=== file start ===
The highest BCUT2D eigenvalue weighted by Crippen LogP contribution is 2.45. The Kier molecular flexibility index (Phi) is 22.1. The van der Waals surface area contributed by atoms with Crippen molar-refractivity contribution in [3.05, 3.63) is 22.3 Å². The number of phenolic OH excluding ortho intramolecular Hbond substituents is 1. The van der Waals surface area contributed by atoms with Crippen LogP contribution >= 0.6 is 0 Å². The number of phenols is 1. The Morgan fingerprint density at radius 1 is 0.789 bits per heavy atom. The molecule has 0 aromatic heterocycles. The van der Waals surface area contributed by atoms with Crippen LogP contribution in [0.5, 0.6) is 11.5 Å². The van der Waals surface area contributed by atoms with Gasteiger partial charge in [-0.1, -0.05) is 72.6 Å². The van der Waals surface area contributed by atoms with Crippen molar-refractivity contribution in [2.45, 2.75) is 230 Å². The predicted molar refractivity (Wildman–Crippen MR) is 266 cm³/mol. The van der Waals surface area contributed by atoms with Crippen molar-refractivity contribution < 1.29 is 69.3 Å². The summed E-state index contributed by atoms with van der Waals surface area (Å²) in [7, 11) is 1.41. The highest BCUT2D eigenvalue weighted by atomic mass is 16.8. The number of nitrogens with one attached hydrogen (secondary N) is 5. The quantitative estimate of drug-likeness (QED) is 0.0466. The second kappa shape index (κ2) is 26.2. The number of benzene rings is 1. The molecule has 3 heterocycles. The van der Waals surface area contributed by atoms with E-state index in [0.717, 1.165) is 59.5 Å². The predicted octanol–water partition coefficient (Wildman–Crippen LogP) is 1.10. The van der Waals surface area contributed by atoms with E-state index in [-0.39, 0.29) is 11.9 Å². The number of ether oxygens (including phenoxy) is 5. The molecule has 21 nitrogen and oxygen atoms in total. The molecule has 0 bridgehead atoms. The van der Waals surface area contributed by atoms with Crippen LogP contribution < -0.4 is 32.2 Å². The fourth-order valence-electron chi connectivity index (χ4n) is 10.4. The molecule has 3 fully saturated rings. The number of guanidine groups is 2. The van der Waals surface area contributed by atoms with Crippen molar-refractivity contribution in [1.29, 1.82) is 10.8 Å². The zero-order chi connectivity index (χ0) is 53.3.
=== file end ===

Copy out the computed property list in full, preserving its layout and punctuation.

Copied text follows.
The highest BCUT2D eigenvalue weighted by Crippen LogP contribution is 2.45. The Kier molecular flexibility index (Phi) is 22.1. The van der Waals surface area contributed by atoms with Crippen molar-refractivity contribution in [3.05, 3.63) is 22.3 Å². The number of phenolic OH excluding ortho intramolecular Hbond substituents is 1. The van der Waals surface area contributed by atoms with Crippen LogP contribution >= 0.6 is 0 Å². The number of phenols is 1. The Morgan fingerprint density at radius 1 is 0.789 bits per heavy atom. The molecule has 0 aromatic heterocycles. The van der Waals surface area contributed by atoms with Crippen LogP contribution in [0.5, 0.6) is 11.5 Å². The van der Waals surface area contributed by atoms with Gasteiger partial charge in [-0.1, -0.05) is 72.6 Å². The van der Waals surface area contributed by atoms with Crippen molar-refractivity contribution in [2.45, 2.75) is 230 Å². The predicted molar refractivity (Wildman–Crippen MR) is 266 cm³/mol. The van der Waals surface area contributed by atoms with Crippen molar-refractivity contribution < 1.29 is 69.3 Å². The summed E-state index contributed by atoms with van der Waals surface area (Å²) in [7, 11) is 1.41. The highest BCUT2D eigenvalue weighted by atomic mass is 16.8. The number of nitrogens with one attached hydrogen (secondary N) is 5. The quantitative estimate of drug-likeness (QED) is 0.0466. The second kappa shape index (κ2) is 26.2. The number of benzene rings is 1. The molecule has 3 heterocycles. The van der Waals surface area contributed by atoms with E-state index in [0.717, 1.165) is 59.5 Å². The predicted octanol–water partition coefficient (Wildman–Crippen LogP) is 1.10. The van der Waals surface area contributed by atoms with E-state index in [-0.39, 0.29) is 11.9 Å². The number of ether oxygens (including phenoxy) is 5. The molecule has 21 nitrogen and oxygen atoms in total. The molecule has 0 bridgehead atoms. The van der Waals surface area contributed by atoms with Crippen LogP contribution < -0.4 is 32.2 Å². The fourth-order valence-electron chi connectivity index (χ4n) is 10.4. The molecule has 3 fully saturated rings. The number of guanidine groups is 2. The van der Waals surface area contributed by atoms with Crippen molar-refractivity contribution in [1.29, 1.82) is 10.8 Å². The zero-order chi connectivity index (χ0) is 53.3.